Just why has Tommy Robinson got to wait yet again for a — possible — last hearing on his case at the Old Bailey?
Well, intention can often be judged by result, so we must first look at the result of what has happened to Tommy over this last summer. Since 2009 he has been fighting to expose Islamist rape gangs, one of which ruined his cousin, which for decades have been operating unhindered all over the country. As we know, the authorities and the Government are so terrified of being called ‘racist’ that this news had to be buried, kept out of the media at all costs, so Tommy’s activities were definitely not welcome. Nor was his founding of The English Defence League as a reaction to a Muslim protest against a homecoming Army parade in his home town of Luton. In 2013 he resigned from the EDL as it was becoming racist and Tommy is no racist (check his friends), but this didn’t stop his fight against the rape gangs. And the Government has become increasingly alarmed. So what were they going to do?
Now, agreed, Tommy is or was no angel. Back when it all started, he was a rough, tough Luton boy and there was a lot the Government could use to jail him, and in jail, there were a lot of Muslims who didn’t like him either. A dangerous situation for an anti-Islamist like Tommy who was threatened, beaten up and kept in solitary confinement ‘for his own protection’.
And this is what happened again this summer for I fear that our Justice is no longer independent, at least with regard to Tommy Robinson.
In May, in his capacity as a roving journalist, he attempted to film defendants at of Asian grooming gang as they entered Leeds Crown Court and reported live on the case which was viewed more than 250,000 times. Tommy was then arrested for ‘disturbing the peace’, whisked into the court, charged with Contempt of Court and breaking his bail from a previous case and, all within five hours, he was jailed again for 13 months. Whether his arrest was or was not correct is still open to doubt, but what happened next was quite definitely not.
Having originally been sent to the relatively safe jail in Hull, he was abruptly transferred to Onley Prison in Warwickshire which has a very large number of Muslim prisoners and where once again ‘for his protection’, Tommy was placed in solitary confinement. Here he spent over two months before his case could go to Appeal and was subject to what could be termed psychological abuse both from the Muslim inmates and from the authorities there. For instance, Tommy refused to eat the meals prepared by Muslim cooks and delivered to his cell, worried that they might contain ground glass but was only allowed to buy a small amount of food daily with his own money. When he left to attend his Appeal at the Old Bailey in August, Tommy had lost 40 lbs in weight.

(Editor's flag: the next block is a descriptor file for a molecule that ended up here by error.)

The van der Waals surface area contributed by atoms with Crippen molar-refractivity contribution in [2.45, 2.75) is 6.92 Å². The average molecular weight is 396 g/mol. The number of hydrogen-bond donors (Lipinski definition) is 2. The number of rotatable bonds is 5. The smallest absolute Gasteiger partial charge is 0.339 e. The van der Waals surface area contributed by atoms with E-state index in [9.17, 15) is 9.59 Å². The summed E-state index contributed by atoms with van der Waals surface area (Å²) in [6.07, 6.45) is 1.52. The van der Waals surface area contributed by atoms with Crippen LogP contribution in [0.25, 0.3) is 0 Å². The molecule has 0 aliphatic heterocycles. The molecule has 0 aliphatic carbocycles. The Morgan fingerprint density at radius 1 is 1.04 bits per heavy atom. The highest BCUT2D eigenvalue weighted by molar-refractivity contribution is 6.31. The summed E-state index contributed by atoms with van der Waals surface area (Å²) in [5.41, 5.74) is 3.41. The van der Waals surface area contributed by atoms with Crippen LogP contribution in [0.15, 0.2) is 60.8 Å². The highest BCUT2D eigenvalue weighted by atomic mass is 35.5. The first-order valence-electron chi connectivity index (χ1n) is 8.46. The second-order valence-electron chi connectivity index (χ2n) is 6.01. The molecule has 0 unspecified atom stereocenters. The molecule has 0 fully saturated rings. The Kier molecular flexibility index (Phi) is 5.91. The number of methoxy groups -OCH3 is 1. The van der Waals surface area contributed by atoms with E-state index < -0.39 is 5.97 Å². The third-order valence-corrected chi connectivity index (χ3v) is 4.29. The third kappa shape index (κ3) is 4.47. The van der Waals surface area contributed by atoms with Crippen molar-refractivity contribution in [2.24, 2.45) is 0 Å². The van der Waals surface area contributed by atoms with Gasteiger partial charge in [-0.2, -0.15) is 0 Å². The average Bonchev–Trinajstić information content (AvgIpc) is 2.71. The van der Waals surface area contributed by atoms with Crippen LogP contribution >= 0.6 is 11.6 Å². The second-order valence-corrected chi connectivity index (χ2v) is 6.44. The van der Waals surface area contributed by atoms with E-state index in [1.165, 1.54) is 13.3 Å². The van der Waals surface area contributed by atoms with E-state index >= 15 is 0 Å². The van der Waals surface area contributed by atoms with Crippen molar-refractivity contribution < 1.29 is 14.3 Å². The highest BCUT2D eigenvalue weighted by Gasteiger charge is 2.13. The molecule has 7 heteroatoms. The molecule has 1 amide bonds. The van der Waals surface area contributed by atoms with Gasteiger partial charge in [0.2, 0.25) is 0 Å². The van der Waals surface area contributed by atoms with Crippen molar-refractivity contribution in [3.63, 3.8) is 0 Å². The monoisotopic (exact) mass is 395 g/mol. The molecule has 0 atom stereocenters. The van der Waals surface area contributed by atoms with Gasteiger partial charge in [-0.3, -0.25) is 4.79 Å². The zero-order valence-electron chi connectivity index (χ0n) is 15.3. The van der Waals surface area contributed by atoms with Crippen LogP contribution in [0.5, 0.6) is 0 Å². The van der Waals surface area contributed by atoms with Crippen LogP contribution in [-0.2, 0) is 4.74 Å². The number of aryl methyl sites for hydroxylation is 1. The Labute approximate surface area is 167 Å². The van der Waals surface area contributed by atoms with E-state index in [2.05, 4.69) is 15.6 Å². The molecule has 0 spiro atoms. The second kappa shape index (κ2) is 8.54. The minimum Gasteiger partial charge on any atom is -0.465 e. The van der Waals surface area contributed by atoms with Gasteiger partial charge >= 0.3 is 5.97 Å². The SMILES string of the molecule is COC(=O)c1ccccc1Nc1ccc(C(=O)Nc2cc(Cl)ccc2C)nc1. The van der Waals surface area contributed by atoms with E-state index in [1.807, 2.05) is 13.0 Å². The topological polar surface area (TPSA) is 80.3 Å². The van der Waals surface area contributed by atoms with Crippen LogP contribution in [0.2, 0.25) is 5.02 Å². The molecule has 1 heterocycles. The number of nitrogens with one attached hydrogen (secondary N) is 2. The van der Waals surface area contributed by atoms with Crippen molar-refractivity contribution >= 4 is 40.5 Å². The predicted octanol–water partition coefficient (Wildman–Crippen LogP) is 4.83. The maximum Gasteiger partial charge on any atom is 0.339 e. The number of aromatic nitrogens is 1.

It’s pretty obvious that the Government were expecting to break Tommy but Tommy Robinson is a remarkable man, and although his health has suffered, he has grown stronger.
Over the last few years, he has matured. He is no longer a knock-about football hooligan, but a married man with a wife and two children and a family he is determined to protect — hence a frequent change of name. Nor will he give up his fight against the rape gangs. So increasingly the Government has reason to be concerned as to what this new Tommy Robinson can and might do about the Islamist situation in Britain.
Tommy is exceptionally brave, has strength of will and great personality, while the camera — an essential in these days of TV and Internet — catches his masculine good looks. He’s an efficient organiser and makes compelling speeches. He’s intelligent and clever (see his book ‘Enemy of the State’ and ‘Mohammed’s Koran – Why Muslims Kill for Islam’ which he co-authored together with Peter McLoughlin) and while the middle classes might sneer at his patriotism, his love of his country, he attracts large numbers of his own working class both here and abroad, who have been turning out in their thousands to support him.
And this could be the reason that Tommy’s Appeal has been kicked down the road not once but twice. So far.
It could well be that the Government feels that the longer his court case goes on, the sooner Tommy Robinson will be forgotten. The public have short memories. Fewer people will turn out for yet another court case which will just be delayed yet again. And those who have been supporting him financially might give up. Even his employer, Ezra Levant of the Rebel Media might feel that enough is enough and turn to other causes.
But the court case has to come to a decision sometime: do they jail Tommy Robinson or do they set him free? And what happens in either case?
If the Government has him jailed he will be classed as a ‘martyr’ by a swelling number of his supporters. Demonstrations and maybe riots on the streets of Britain will grow. And what if he dies in prison? How badly would that effect the country? Would that destroy the Government? Even cause a Civil War?
But if the Government allows him to be set free, he will be a hero, possibly gathering more and more support for what he is fighting for. He might even be allowed to join the UK Independence Party — and how many of his British supporters might then do the same? Would that bring down the Government?
So how is the Government going to control Tommy Robinson?
That’s a very good question.
One thing for sure is that if Tommy lives, he will never give up his fight against the rape gangs and Islamists in general; if he dies, neither will his supporters.